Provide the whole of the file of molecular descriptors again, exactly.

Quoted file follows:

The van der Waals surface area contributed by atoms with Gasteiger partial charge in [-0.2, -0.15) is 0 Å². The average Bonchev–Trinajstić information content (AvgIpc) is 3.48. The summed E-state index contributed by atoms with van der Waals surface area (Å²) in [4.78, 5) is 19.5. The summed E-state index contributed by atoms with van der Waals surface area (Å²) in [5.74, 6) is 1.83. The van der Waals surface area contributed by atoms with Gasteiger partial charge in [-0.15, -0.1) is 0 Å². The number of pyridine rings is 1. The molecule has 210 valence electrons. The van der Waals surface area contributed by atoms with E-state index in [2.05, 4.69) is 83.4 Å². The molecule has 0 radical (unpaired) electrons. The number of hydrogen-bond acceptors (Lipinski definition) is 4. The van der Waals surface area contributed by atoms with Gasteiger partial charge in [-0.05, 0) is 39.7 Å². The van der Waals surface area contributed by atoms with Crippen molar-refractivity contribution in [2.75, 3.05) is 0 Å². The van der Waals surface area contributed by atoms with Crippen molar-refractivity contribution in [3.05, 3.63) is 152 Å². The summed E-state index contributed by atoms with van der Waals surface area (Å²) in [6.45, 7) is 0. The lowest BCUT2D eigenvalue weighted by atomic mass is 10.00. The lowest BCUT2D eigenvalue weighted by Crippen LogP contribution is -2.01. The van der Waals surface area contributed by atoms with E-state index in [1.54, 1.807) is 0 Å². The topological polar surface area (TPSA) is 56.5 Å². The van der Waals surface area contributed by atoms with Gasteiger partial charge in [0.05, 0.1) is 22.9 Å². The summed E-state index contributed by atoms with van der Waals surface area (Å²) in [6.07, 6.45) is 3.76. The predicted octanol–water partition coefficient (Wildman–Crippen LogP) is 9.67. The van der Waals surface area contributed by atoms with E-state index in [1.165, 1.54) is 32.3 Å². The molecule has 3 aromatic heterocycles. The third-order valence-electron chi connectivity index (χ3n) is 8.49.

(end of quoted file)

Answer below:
The van der Waals surface area contributed by atoms with Gasteiger partial charge in [-0.2, -0.15) is 0 Å². The average Bonchev–Trinajstić information content (AvgIpc) is 3.48. The summed E-state index contributed by atoms with van der Waals surface area (Å²) in [4.78, 5) is 19.5. The summed E-state index contributed by atoms with van der Waals surface area (Å²) in [5.74, 6) is 1.83. The van der Waals surface area contributed by atoms with Gasteiger partial charge in [-0.15, -0.1) is 0 Å². The number of pyridine rings is 1. The molecule has 210 valence electrons. The van der Waals surface area contributed by atoms with E-state index in [2.05, 4.69) is 83.4 Å². The molecule has 0 radical (unpaired) electrons. The number of hydrogen-bond acceptors (Lipinski definition) is 4. The van der Waals surface area contributed by atoms with Gasteiger partial charge in [-0.05, 0) is 39.7 Å². The van der Waals surface area contributed by atoms with Crippen molar-refractivity contribution in [2.75, 3.05) is 0 Å². The van der Waals surface area contributed by atoms with Crippen molar-refractivity contribution in [3.05, 3.63) is 152 Å². The summed E-state index contributed by atoms with van der Waals surface area (Å²) in [6.45, 7) is 0. The lowest BCUT2D eigenvalue weighted by atomic mass is 10.00. The lowest BCUT2D eigenvalue weighted by Crippen LogP contribution is -2.01. The van der Waals surface area contributed by atoms with E-state index in [1.54, 1.807) is 0 Å². The topological polar surface area (TPSA) is 56.5 Å². The van der Waals surface area contributed by atoms with Gasteiger partial charge in [0.05, 0.1) is 22.9 Å². The summed E-state index contributed by atoms with van der Waals surface area (Å²) in [6.07, 6.45) is 3.76. The predicted octanol–water partition coefficient (Wildman–Crippen LogP) is 9.67. The van der Waals surface area contributed by atoms with E-state index in [1.165, 1.54) is 32.3 Å². The molecule has 3 aromatic heterocycles. The third-order valence-electron chi connectivity index (χ3n) is 8.49.